Picking your toothpaste is the next step, you can experiment with a few different flavours here. Ideally, the toothpaste should be tasty for your dog, so they feel like they’re getting a treat, helping to reinforce tooth-brushing as a positive experience. Let your dog try a couple of different options and see what they like best. Doggy toothpaste comes in loads of delicious-sounding flavours, peanut butter, chicken, beef, liver…yum. We’ll leave the taste-testing to the dogs…
The main thing to remember here is to never, ever give your dog human toothpaste. Our toothpaste contains dangerous ingredients such as xylitol and fluoride which can be extremely harmful for hounds.
Now that you’ve gathered up your tools, it’s time to start seeing what your dog thinks to them. Let your dog have a taste test of the doggy toothpaste by adding a tiny little dollop to the top of their food. Most dogs won’t even bat an eyelid at this new addition, more interested in gobbling up their dinner. However, the fussy dogs might turn their nose up at it at first.
After repeating this for a couple of days, put some of the toothpaste on your finger and encourage your dog to lick it off. It shouldn’t take long before they become acclimatised to it, even more so if you find a tasty toothpaste.
The next step is to get your dog used to you touching their face and mouth. Many dogs actually really dislike having their face touched, their mouth even more so. Start by gently stroking and petting your dog’s face, if they really don’t like it you might need to give them a little treat every time they allow you to do it until it becomes a positive experience.
Once you think they’re accepting of the face-touching, try and lift their lip so you can rub your finger along their teeth. Basically, you want to pretend you’re actually brushing their teeth, just without the brush or toothpaste. If your dog starts to look distressed and uncomfortable, give them a break.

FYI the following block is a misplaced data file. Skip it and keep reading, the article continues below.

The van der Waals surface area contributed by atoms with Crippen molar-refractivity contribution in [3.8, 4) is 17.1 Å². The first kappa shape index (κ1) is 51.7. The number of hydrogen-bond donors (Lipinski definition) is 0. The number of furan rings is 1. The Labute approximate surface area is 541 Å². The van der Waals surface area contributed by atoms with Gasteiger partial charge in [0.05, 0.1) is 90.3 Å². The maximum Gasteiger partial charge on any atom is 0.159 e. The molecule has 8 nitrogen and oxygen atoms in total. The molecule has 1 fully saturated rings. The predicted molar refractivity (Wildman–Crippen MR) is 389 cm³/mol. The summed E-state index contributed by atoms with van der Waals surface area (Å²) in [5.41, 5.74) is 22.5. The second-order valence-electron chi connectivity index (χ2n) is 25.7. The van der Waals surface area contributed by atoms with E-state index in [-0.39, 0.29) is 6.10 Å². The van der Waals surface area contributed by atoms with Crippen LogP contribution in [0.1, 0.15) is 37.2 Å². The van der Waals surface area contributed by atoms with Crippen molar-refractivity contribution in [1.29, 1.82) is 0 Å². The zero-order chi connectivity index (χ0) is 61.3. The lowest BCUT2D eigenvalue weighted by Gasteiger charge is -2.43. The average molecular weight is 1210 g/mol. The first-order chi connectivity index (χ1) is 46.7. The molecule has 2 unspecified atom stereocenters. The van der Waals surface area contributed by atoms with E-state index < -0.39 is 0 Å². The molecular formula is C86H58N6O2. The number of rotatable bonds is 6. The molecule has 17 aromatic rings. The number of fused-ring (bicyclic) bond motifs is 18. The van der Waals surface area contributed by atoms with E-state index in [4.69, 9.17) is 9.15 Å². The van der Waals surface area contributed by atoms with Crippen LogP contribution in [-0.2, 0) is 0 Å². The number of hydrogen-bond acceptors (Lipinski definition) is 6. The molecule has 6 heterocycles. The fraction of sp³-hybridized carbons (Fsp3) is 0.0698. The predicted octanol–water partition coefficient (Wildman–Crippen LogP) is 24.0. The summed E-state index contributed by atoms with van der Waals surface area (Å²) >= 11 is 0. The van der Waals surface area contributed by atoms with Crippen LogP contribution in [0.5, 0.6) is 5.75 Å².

Hopefully, after a few days of practice they’ll be starting to get used to it and you’ll be able to start with the actual brushing.
At this stage, we can start with the actual brushing. Slightly lift your dog’s lip so that you’ve got some room to get the toothbrush in. It’s best to start with their big pointy fangs (canines), these are the easiest to reach and not as sensitive as the tiny front teeth (incisors). Your dog will have 4 fangs in total, 2 on the bottom and 2 on the top. If you want to know more about the layout if your dog's teeth,we have a full post all about how many teeth dogs have.
Focus on the area where the tooth meets the gum, your dog might experience a little bit of bleeding on brushing initially, but don’t worry too much. Inflamed gums are likely to bleed a little bit, but after a number of weeks of daily brushing and oral care, they will calm down.
Since you’ve only just started actually brushing your dog’s teeth, you might only manage to get their fangs brushed at this point until they get more comfortable with the whole process. However, once you’ve cracked brushing the fangs, you’ll need to move onto their back teeth. Use a circular motion to do this. All of the teeth that are on the cheek-side of the mouth need extra special attention, as this area of the mouth is where most signs of gum disease first start to emerge.
Now you want to brush their incisors, which is probably the trickiest bit. These front teeth can be quite sensitive, so don’t be surprised if your dog pulls away from you. Try to keep their mouth closed by holding their snout and then lift up their lip to reveal those tiny little teeth at the front.
Hopefully, you’ll now be able to brush every single one of your dog’s gnashers to keep them in tip-top shape. If your dog is still struggling, don’t give up, the more you brush them the more they’ll learn to tolerate it.
Ideally, you want to be brushing your dog’s teeth every other day, which can seem like a lot. Try and think about it like this though, our dog’s teeth are pretty similar to ours, and we brush ours twice a day! Therefore, it’s only fair that we try and give our dog’s teeth the same care that we give ours. After all, our teeth are for life.